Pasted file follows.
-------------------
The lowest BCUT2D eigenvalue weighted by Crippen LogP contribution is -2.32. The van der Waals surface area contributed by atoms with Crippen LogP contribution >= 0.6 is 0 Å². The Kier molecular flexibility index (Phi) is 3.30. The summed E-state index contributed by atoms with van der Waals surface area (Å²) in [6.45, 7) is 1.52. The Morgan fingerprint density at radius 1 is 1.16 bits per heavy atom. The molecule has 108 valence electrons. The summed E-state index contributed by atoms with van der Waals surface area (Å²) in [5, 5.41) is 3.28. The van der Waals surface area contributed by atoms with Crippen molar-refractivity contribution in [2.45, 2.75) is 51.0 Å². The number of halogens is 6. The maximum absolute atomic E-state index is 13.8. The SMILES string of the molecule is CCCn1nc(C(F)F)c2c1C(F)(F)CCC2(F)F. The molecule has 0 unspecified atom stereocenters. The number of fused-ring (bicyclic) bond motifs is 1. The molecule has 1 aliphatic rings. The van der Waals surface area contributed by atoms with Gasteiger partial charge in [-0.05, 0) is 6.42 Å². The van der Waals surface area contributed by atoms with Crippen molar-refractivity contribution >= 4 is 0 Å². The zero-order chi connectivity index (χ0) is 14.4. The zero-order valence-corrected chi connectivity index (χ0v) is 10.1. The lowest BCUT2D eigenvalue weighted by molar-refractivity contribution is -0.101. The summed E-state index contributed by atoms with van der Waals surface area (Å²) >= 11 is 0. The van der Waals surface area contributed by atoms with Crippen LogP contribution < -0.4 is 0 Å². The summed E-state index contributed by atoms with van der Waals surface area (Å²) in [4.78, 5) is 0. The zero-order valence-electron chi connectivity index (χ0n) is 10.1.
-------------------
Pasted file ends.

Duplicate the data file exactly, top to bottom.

The lowest BCUT2D eigenvalue weighted by Crippen LogP contribution is -2.32. The van der Waals surface area contributed by atoms with Crippen LogP contribution >= 0.6 is 0 Å². The Kier molecular flexibility index (Phi) is 3.30. The summed E-state index contributed by atoms with van der Waals surface area (Å²) in [6.45, 7) is 1.52. The Morgan fingerprint density at radius 1 is 1.16 bits per heavy atom. The molecule has 108 valence electrons. The summed E-state index contributed by atoms with van der Waals surface area (Å²) in [5, 5.41) is 3.28. The van der Waals surface area contributed by atoms with Crippen molar-refractivity contribution in [2.45, 2.75) is 51.0 Å². The number of halogens is 6. The maximum absolute atomic E-state index is 13.8. The SMILES string of the molecule is CCCn1nc(C(F)F)c2c1C(F)(F)CCC2(F)F. The molecule has 0 unspecified atom stereocenters. The number of fused-ring (bicyclic) bond motifs is 1. The molecule has 1 aliphatic rings. The van der Waals surface area contributed by atoms with Gasteiger partial charge in [-0.05, 0) is 6.42 Å². The van der Waals surface area contributed by atoms with Crippen molar-refractivity contribution >= 4 is 0 Å². The zero-order chi connectivity index (χ0) is 14.4. The zero-order valence-corrected chi connectivity index (χ0v) is 10.1. The lowest BCUT2D eigenvalue weighted by molar-refractivity contribution is -0.101. The summed E-state index contributed by atoms with van der Waals surface area (Å²) >= 11 is 0. The van der Waals surface area contributed by atoms with Crippen LogP contribution < -0.4 is 0 Å². The summed E-state index contributed by atoms with van der Waals surface area (Å²) in [4.78, 5) is 0. The zero-order valence-electron chi connectivity index (χ0n) is 10.1.